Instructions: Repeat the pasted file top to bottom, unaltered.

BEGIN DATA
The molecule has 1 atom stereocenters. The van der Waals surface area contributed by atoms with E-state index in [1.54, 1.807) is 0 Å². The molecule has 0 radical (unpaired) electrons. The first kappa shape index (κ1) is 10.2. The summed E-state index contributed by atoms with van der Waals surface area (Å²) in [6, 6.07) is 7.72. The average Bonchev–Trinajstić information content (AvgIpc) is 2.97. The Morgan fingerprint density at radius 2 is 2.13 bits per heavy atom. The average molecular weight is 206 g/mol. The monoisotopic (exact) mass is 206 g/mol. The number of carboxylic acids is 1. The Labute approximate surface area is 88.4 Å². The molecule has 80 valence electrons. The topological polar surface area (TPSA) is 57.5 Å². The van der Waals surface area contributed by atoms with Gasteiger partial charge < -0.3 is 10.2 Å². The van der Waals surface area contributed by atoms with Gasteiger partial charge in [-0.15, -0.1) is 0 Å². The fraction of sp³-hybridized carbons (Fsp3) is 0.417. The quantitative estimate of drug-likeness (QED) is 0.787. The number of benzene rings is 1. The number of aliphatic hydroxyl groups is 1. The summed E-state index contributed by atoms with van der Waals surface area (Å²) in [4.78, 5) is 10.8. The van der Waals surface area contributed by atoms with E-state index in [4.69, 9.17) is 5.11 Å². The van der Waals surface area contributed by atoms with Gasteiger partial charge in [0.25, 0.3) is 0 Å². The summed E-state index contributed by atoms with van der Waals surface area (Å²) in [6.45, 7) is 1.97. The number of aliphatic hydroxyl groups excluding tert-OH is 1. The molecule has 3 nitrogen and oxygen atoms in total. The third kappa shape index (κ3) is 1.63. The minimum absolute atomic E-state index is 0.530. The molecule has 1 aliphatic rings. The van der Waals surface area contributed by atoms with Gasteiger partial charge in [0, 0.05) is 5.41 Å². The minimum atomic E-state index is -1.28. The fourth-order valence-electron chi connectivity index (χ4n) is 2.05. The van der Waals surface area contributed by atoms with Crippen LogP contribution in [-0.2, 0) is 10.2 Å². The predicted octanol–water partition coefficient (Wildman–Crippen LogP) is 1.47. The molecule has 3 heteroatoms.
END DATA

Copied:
The molecule has 1 atom stereocenters. The van der Waals surface area contributed by atoms with E-state index in [1.54, 1.807) is 0 Å². The molecule has 0 radical (unpaired) electrons. The first kappa shape index (κ1) is 10.2. The summed E-state index contributed by atoms with van der Waals surface area (Å²) in [6, 6.07) is 7.72. The average Bonchev–Trinajstić information content (AvgIpc) is 2.97. The Morgan fingerprint density at radius 2 is 2.13 bits per heavy atom. The average molecular weight is 206 g/mol. The monoisotopic (exact) mass is 206 g/mol. The number of carboxylic acids is 1. The Labute approximate surface area is 88.4 Å². The molecule has 80 valence electrons. The topological polar surface area (TPSA) is 57.5 Å². The van der Waals surface area contributed by atoms with Gasteiger partial charge < -0.3 is 10.2 Å². The van der Waals surface area contributed by atoms with Gasteiger partial charge in [-0.15, -0.1) is 0 Å². The fraction of sp³-hybridized carbons (Fsp3) is 0.417. The quantitative estimate of drug-likeness (QED) is 0.787. The number of benzene rings is 1. The number of aliphatic hydroxyl groups is 1. The summed E-state index contributed by atoms with van der Waals surface area (Å²) in [4.78, 5) is 10.8. The van der Waals surface area contributed by atoms with E-state index in [4.69, 9.17) is 5.11 Å². The van der Waals surface area contributed by atoms with Gasteiger partial charge in [0.25, 0.3) is 0 Å². The summed E-state index contributed by atoms with van der Waals surface area (Å²) in [6.45, 7) is 1.97. The number of aliphatic hydroxyl groups excluding tert-OH is 1. The molecule has 3 nitrogen and oxygen atoms in total. The third kappa shape index (κ3) is 1.63. The minimum absolute atomic E-state index is 0.530. The molecule has 1 aliphatic rings. The van der Waals surface area contributed by atoms with Gasteiger partial charge in [0, 0.05) is 5.41 Å². The minimum atomic E-state index is -1.28. The fourth-order valence-electron chi connectivity index (χ4n) is 2.05. The van der Waals surface area contributed by atoms with Crippen LogP contribution in [-0.2, 0) is 10.2 Å². The predicted octanol–water partition coefficient (Wildman–Crippen LogP) is 1.47. The molecule has 3 heteroatoms.